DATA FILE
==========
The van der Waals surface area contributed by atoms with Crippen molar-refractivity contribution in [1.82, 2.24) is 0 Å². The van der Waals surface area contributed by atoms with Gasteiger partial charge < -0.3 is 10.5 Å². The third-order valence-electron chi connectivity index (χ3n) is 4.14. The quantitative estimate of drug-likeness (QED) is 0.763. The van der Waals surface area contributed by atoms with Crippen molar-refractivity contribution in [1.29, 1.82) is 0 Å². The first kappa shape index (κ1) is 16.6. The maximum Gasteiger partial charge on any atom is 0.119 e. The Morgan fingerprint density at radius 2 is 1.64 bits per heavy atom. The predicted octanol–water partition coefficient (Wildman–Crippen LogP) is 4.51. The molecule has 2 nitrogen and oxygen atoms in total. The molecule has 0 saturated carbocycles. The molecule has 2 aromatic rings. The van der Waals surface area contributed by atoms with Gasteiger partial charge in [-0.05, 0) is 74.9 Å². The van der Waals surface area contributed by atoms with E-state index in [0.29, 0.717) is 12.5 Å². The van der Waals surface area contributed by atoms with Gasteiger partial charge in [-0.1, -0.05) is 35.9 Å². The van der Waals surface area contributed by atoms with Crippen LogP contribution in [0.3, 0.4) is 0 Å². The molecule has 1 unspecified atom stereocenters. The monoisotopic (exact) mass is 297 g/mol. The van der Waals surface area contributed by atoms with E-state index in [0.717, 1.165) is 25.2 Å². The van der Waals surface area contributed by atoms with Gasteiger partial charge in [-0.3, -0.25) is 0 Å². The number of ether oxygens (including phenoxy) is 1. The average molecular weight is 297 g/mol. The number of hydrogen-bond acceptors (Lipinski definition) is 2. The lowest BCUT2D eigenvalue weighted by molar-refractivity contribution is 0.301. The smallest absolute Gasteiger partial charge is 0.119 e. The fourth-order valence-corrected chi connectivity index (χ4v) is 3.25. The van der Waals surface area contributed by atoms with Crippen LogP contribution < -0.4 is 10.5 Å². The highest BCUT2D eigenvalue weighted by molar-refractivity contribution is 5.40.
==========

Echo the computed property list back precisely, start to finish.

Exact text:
The van der Waals surface area contributed by atoms with Crippen molar-refractivity contribution in [1.82, 2.24) is 0 Å². The van der Waals surface area contributed by atoms with Gasteiger partial charge < -0.3 is 10.5 Å². The third-order valence-electron chi connectivity index (χ3n) is 4.14. The quantitative estimate of drug-likeness (QED) is 0.763. The van der Waals surface area contributed by atoms with Crippen molar-refractivity contribution in [1.29, 1.82) is 0 Å². The first kappa shape index (κ1) is 16.6. The maximum Gasteiger partial charge on any atom is 0.119 e. The Morgan fingerprint density at radius 2 is 1.64 bits per heavy atom. The predicted octanol–water partition coefficient (Wildman–Crippen LogP) is 4.51. The molecule has 2 nitrogen and oxygen atoms in total. The molecule has 0 saturated carbocycles. The molecule has 2 aromatic rings. The van der Waals surface area contributed by atoms with Gasteiger partial charge in [-0.05, 0) is 74.9 Å². The van der Waals surface area contributed by atoms with E-state index in [0.29, 0.717) is 12.5 Å². The van der Waals surface area contributed by atoms with Gasteiger partial charge in [-0.1, -0.05) is 35.9 Å². The van der Waals surface area contributed by atoms with Crippen LogP contribution in [0.3, 0.4) is 0 Å². The molecule has 1 unspecified atom stereocenters. The monoisotopic (exact) mass is 297 g/mol. The van der Waals surface area contributed by atoms with E-state index in [0.717, 1.165) is 25.2 Å². The van der Waals surface area contributed by atoms with Gasteiger partial charge in [-0.3, -0.25) is 0 Å². The number of ether oxygens (including phenoxy) is 1. The average molecular weight is 297 g/mol. The number of hydrogen-bond acceptors (Lipinski definition) is 2. The lowest BCUT2D eigenvalue weighted by molar-refractivity contribution is 0.301. The smallest absolute Gasteiger partial charge is 0.119 e. The fourth-order valence-corrected chi connectivity index (χ4v) is 3.25. The van der Waals surface area contributed by atoms with Crippen LogP contribution < -0.4 is 10.5 Å². The highest BCUT2D eigenvalue weighted by molar-refractivity contribution is 5.40.